This citation is false in all its parts. And it is also false that I gave Petit Francois the declaration that was just read. What happened was that I went to get a loaf of bread for Petit Francois while he was being interrogated on the porch by the commandante…. The commandante called out to me saying that he understood Petit Francois better than I did, and that he was questioning him about the details of the so-called uprising of the Mina negres. When I asked Petit Francois if he had gone to the ball, and for what reason, he replied that he had gone to enjoy himself. His violin got broken, and not liking the party, he left. I did not hear him say anything else, much less what was put in the declaration which was just read.[22]


Justin Poydas denied the commandate’s claim that he had witnesses Petit Francois’ confession. He testified that though he was present when Bergeron bought Petit Francois to the commandante to be questioned, he “did not hear nor understand the questions of the one nor the answers of the other, because I was on guard at the fort and did not pay attention to any of that.”[23]

Many prominent settlers of Pointe Coupee denied ever hearing any of the Mina slaves say that they had plotted to rise up against the whites, whether during interrogation or under any other circumstances, contradicting Leblanc’s claims that they had reported such information to him. Joseph Decuir said that the militia patrol he commanded never reported to him that the Mina slave who was knocking on the door of another Mina slave belonging to Rufat resisted with a knife when he was apprehended.[24]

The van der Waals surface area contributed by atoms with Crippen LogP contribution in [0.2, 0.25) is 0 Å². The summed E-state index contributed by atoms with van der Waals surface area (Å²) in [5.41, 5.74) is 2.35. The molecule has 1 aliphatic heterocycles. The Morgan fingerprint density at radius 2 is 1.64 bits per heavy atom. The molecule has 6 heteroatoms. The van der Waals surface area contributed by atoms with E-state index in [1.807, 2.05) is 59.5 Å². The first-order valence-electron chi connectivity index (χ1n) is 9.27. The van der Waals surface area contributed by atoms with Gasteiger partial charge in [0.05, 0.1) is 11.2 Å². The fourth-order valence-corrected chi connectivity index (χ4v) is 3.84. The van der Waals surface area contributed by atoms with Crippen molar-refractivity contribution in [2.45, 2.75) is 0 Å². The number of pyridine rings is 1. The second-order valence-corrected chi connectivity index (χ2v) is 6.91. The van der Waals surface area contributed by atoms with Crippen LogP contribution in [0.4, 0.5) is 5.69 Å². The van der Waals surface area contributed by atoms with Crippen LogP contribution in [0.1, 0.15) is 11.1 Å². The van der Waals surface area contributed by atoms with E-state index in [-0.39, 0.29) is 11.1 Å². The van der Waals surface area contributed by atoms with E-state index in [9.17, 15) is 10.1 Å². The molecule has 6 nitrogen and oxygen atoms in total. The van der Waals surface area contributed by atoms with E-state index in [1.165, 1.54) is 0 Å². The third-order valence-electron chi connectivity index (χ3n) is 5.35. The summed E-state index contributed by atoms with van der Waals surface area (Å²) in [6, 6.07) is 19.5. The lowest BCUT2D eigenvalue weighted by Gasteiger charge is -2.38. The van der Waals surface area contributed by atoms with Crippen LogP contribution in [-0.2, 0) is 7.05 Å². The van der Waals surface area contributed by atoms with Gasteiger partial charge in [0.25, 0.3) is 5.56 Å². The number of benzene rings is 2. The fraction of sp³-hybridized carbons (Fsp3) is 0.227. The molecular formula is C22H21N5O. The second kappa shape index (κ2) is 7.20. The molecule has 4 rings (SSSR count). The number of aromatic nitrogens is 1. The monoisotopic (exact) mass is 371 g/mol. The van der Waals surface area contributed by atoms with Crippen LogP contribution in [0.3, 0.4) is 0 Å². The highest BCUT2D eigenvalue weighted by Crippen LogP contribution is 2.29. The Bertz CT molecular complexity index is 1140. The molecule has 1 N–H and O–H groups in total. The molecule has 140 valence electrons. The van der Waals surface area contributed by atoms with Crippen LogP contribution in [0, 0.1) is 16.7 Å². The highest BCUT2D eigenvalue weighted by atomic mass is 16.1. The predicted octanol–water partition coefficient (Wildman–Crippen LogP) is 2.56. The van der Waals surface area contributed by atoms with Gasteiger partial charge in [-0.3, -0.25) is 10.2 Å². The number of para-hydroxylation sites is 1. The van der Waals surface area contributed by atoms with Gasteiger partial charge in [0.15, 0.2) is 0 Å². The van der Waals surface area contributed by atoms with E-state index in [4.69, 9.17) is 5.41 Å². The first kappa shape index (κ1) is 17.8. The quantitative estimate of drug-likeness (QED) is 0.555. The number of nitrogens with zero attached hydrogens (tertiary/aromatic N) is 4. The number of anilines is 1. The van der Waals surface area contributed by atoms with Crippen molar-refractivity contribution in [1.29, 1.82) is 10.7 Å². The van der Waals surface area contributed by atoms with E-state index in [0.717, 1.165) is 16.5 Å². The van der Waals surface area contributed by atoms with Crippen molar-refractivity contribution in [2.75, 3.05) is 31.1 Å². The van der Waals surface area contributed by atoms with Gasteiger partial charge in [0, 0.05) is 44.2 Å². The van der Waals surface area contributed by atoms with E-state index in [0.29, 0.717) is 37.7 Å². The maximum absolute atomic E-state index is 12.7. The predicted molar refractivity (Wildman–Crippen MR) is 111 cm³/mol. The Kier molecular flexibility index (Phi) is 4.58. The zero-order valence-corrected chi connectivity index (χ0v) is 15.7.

It is clear that Leblanc put down whatever he pleased in the original interpretations. He intimidated the settlers into signing false documents and lying under oath when they were questioned at Pointe Coupee about the documents they had signed.[25] But it is also clear that conspiracy was real. The Allain brothers, Auguste and Francois, did hear and understand the statements of some of the Mina slaves who were being interrogated, and it is their testimony that is most reliable. Auguste Allain testified that he was in the fort by chance while the commandante was interrogating Jaco, slave of Santiago Fabre. He heard Jaco say that his intention was only to go maroon. He also heard Juan Luis say, “Jaco had been talking like an old cow, because whatever he had said that they had pigs and other things that they could sell them and buy whatever was necessary. Auguste Allain testified that the interroagtions took place in French. “Although corrupted and badly pronounced, which they call French negre creole.” He understood them very well because he was accustomed to hearing the language, and he could tell that they could undestand it, too.[26]